The Potential for Using Little Diomede Island as a Platform for Observing Environmental Conditions in Bering Strait
Keywords: Diomede, Bering Strait, Arctic oceanography, oxygen isotopes, nutrients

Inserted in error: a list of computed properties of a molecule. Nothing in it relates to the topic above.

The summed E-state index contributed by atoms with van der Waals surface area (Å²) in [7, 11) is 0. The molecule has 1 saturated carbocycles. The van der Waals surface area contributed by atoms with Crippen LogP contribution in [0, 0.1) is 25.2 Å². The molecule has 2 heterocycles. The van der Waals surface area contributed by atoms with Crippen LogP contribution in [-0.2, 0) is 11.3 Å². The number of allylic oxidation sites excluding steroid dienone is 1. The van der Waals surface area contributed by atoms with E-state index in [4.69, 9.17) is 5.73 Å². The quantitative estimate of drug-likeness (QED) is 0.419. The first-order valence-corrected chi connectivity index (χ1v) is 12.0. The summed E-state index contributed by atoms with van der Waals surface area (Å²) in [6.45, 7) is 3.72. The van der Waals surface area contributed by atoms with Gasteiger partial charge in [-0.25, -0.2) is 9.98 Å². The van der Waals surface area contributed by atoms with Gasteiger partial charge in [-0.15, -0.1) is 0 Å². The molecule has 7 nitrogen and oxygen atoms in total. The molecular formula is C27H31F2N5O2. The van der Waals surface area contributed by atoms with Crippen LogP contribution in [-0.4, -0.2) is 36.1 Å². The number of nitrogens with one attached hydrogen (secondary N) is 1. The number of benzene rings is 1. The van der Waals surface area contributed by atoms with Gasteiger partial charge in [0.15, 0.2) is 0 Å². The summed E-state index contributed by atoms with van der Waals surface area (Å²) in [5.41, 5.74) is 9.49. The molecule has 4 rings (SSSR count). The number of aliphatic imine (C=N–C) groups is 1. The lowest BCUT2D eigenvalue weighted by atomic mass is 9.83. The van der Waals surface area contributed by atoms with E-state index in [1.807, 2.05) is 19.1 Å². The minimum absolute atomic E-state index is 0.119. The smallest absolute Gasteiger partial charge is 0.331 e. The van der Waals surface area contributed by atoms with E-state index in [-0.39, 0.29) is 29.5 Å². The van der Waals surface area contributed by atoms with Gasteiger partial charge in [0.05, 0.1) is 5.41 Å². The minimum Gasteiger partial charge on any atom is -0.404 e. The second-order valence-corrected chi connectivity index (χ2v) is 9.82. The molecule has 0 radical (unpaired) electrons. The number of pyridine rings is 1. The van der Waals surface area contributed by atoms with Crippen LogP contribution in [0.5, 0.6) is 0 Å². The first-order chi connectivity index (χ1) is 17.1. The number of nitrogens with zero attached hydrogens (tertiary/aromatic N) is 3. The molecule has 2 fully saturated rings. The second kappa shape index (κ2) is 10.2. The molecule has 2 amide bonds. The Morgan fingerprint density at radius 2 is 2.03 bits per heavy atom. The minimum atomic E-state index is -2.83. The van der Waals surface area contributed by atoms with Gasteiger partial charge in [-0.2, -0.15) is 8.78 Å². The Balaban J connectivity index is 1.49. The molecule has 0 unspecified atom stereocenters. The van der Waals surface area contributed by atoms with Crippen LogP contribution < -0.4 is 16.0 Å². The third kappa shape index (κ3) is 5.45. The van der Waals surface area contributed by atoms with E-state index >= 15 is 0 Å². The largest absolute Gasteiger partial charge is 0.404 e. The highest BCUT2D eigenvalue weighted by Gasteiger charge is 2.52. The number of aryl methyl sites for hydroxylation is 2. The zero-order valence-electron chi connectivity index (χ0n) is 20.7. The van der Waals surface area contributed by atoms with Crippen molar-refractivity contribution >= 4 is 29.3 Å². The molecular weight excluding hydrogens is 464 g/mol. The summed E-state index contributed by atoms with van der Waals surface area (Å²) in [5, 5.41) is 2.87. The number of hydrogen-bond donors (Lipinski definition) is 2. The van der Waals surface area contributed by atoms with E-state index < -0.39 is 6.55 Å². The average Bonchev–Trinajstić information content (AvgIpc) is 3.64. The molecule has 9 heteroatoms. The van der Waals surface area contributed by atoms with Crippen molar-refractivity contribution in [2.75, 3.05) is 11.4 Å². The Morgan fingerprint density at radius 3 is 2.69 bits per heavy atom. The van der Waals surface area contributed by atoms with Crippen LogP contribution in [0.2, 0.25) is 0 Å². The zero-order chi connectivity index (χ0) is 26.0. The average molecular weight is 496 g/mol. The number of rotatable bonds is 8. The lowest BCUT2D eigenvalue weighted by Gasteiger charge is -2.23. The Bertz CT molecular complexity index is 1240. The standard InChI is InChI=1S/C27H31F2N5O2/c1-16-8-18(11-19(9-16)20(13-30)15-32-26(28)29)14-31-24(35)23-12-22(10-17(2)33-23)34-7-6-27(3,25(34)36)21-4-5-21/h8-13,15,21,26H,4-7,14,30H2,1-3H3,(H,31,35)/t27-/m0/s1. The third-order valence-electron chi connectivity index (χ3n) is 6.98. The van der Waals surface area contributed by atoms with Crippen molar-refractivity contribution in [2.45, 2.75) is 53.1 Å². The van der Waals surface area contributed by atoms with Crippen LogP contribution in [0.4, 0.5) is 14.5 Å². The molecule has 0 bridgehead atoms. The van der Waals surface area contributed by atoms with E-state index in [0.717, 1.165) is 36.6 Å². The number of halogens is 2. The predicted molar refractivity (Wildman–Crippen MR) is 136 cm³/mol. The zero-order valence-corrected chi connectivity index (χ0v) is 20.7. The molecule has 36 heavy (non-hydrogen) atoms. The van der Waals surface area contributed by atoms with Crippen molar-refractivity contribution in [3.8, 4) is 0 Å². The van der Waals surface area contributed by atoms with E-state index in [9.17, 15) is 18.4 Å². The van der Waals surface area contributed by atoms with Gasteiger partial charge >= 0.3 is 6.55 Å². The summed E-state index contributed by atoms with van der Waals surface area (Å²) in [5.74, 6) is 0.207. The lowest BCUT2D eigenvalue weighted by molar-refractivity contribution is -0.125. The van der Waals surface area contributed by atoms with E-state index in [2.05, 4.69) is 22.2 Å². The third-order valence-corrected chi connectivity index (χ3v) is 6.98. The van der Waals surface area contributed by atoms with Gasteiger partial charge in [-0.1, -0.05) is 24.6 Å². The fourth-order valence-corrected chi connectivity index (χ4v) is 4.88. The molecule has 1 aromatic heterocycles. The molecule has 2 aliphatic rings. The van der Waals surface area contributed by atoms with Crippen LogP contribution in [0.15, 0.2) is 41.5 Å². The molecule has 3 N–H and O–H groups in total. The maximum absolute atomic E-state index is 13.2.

AbstractThe Pacific waters that enter the Arctic via the Bering Strait exert a major influence on the Arctic Ocean’s stratification, ice cover, and ecosystem. We demonstrate the potential of a shore-based laboratory to monitor the water masses that flow predominantly northward past Little Diomede Island in the center of the Bering Strait into the Arctic Ocean. We determined near-surface water column salinity, inorganic nutrient concentrations, natural fluorescence associated with chlorophyll, and the oxygen isotope composition of seawater, both in summer during the open-water period and in late winter under ice-covered conditions, by pumping ashore water from shallow depths near the island. Additional surveys were undertaken within 5 km of the island to assess the influence of local sources of nutrients. Water mass variability was much greater during the open-water period than under ice-covered conditions, presumably because the relatively immobile ice cover attenuates wind forcing and the decrease in run-off reduces cross-shelf gradients. The mean oxygen isotope composition of the summer (?18O = -1.11‰) and late winter (?18O = -0.98) collections, however, was close to that which has been established for Bering Sea waters in the Pacific-dominated upper halocline of the Arctic Ocean (-1.1‰) particularly considering the higher seasonal flow of runoff in the summer. A comparison with data from shipboard sampling at various locations across the Bering Strait indicates that the oxygen isotope composition of near-surface water sampled at Diomede varies in response to wind-forcing. If the least saline (< 30.5) water near the Alaska coast is excluded, the ?18O values of Diomede and shipboard samples cannot be distinguished statistically. This similarity suggests that the water sampled from the island also reasonably represents the ?18O value of Bering Sea waters that contribute to the upper halocline of the Arctic Ocean. Effects of benthic recycling, human activity, and seabird nesting on nutrient concentrations appeared to be concentrated within ~200 m of the island. Our results are discussed in the practical context of availability of electricity, interested local residents, and a geotechnical study indicating that it is feasible to construct and operate a more permanent undersea water intake system to improve environmental observation capabilities in the Bering Strait region.